With pleasantly warm temperatures and a hot line-up, Laneway returned to Hart’s Mill, Port Adelaide on Friday and delivered the goods.
Cable Ties set the tone with the opening slot at the Spinning Top Stage, a highly enjoyable set of catchy songs and politically charged moments pushed along with punchy basslines. While there were some visible nerves for the first show of the tour, the band proved they are one to watch.
Meanwhile, Billie Eilish experienced a few issues over on the mains stage, but of the technical variety. Unphased though, with a confidence and poise that belied her age, she overcame the glitches to deliver an engaging performance highlighting her terrific voice.
Young UK punks, Shame were an early highlight of the day on the stage over by the river. Oozing the kind of rough swagger and attitude that seems to be missing from much of the music scene at present, the set was fast-paced, loud and energetic, and, with plenty of audience interaction, appreciated by the early afternoon crowd. The lads were clearly enjoying their first performance in Australia and, in a nice nod to the local scene, even had some Bad Dreems merch with them on stage.
Back over at the main stages it was all big synth and strains of Joy Division with City Calm Down. While it was a polished performance with some well-crafted songs, the reliance on reverb tended to muddy the sound a little
Dream Wife were the revelation of Laneway 2018, delivering one of the finest performances of the day. Armed with a blistering set of songs from their debut LP, (released only a week previously), the London based rockers were brash, loud and charismatic: riffing on the Spice Girls one minute and threatening to ‘fuck you up’ the next. We were also charmed with a story of how the previous night they had mistakenly scaled the walls of an iconic Adelaide residence based on some misinformation and were nearly arrested. Dream Wife also provided the defining moment of the festival with lead singer, Rakel Mjoll front-of-stage and unapologetically screaming ‘I am not my body, I’m somebody’ into the crowd.
Over on the Hart’s Mill Stage, Amy Shark showcased the mature songwriting that has won her many accolades and fans in 2017. The dominant impression of her set, however, was the passion of her delivery that gave her songs life beyond the recordings.
UK’s Wolf Alice, who also enjoyed fantastic 2017, were a quality inclusion on the Laneway 2018 lineup. Ellie Rowsell is all class, a fantastic frontwoman who commands the stage with a strong presence and a beautiful, arresting voice. The band are a tight unit, with some excellent songs, giving a powerful performance.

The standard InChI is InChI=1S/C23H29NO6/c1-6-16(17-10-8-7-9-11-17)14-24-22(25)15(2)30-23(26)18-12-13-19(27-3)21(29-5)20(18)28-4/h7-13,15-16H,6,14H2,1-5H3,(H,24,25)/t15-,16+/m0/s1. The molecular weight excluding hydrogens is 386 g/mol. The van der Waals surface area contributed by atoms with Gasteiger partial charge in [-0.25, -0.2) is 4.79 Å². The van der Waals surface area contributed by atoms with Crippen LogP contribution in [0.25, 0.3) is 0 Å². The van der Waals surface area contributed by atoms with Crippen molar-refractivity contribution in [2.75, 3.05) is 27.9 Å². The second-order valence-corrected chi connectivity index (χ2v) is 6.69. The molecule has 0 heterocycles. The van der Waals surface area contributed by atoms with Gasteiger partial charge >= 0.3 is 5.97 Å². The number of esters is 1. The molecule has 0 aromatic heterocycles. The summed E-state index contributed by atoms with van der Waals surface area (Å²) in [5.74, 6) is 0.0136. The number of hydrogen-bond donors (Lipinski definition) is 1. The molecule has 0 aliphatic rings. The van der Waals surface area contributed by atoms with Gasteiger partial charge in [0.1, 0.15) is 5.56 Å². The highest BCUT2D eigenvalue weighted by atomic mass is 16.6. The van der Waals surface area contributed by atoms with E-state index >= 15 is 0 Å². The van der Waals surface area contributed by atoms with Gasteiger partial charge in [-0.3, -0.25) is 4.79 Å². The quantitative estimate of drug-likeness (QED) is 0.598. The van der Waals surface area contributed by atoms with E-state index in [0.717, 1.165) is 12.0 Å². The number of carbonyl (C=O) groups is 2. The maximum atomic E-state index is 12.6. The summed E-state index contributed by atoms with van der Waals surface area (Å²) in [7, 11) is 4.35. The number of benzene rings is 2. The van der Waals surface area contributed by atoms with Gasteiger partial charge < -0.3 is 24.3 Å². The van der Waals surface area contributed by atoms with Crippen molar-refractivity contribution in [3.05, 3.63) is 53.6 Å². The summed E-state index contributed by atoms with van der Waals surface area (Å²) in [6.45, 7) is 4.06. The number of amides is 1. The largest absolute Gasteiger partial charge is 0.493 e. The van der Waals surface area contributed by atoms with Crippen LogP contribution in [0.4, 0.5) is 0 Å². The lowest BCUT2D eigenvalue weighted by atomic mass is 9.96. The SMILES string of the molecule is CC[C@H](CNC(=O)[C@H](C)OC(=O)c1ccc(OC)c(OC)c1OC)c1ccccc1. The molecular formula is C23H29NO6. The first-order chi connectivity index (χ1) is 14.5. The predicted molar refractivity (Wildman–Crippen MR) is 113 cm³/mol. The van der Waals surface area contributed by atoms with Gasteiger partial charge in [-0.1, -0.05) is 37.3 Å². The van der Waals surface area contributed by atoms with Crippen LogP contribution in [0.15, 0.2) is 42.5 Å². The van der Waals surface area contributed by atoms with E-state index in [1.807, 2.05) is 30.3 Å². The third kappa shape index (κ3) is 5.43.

Aldous Harding delivered something quite different over by the riverside; dressed in white, for much of the set she remained seated, playing a nylon string guitar with remarkable stillness. It was an affecting change of pace for the day. Harding is a unique presence, with nuanced songs and haunting vocal delivery. ‘Imagining My Man’ was a real treat to experience.
Mac Demarco returned to Laneway, following the triumph of his 2015 outing, having matured as a songwriter with new album This Old Dog to showcase. The energy was a little less manic this time around, but the performance was just as engaging. Mac started the set by introducing the band and inviting the crowd into the show, it created the kind of casual, intimate vibe that made you forget you were at a big festival. As the set moved along the renowned stage antics made an appearance, with Demarco showing off a few handstands. Throughout the performance we also had Anderson .Paak and the Free Nationals sitting side of stage offering scores out of ten for each song. It was a very entertaining set.
POND also made a welcome return to Laneway. In addition to highlights from The Weather like as ‘Sweep Me Off My Feet’, the five-piece delved into the back catalogue and also ran through newly minted single ‘Fire in the Water’, which takes direct aim at Canberra. It was a fun set full of extended psychedelic jams. Frontman, Nick Allbrook was all bounce and energy, jumping around the stage and occasionally from it into the crowd.
Back at the main stage area, Client Liaison won the award for the best staging of the day with a giant size office space, complete with water coolers, crazy costumes and songs to get the early evening party going. This was then complemented on the opposite stage by Anderson .Paak and the Free Nationals with their energetic, crowd-pleasing set.
Over by the river, Father John Misty (Josh Tillman) brought a change of pace with his polished, probing songs rendered with precision by his seven-piece band. Tillman is one of the world’s finest songwriters, and it was a pleasure to have him here for the festival. The performance grew nicely in intensity, particularly with the big crescendo in ‘Holy Shit’ before finishing up with ‘The Ideal Husband’.
With the sun down, recently reformed shoegazers Slowdive followed up on the Spinning Top Stage with a mesmerising set making us glad they decided to get back together after almost 20 years on hiatus. Building on intricate jams and cascading guitar riffs this was a little bit of magic deep into the evening, with ‘Sugar for the Pill’ one of many highlights.
The War on Drugs made for a superb finale to the festival and proved a triumph of programming for Laneway. Having not visited Adelaide before, it was pleasing that, in addition to numbers from 2017’s A Deeper Understanding, the band leant heavily on Lost in the Dream for material, reminding of what a giant that album truly was. While ‘Holding On’ and ‘Red Eyes’ proved crowd favourites, the extended instrumental sections from ‘An Ocean In Between the Waves’ and ‘Under the Pressure’ were the knockouts. Nobody these days does guitar solos quite like Adam Granduciel.
It was a perfect end to a great festival. Well done Laneway!
Written by Matthew Trainor
Pictures by Tessa Manning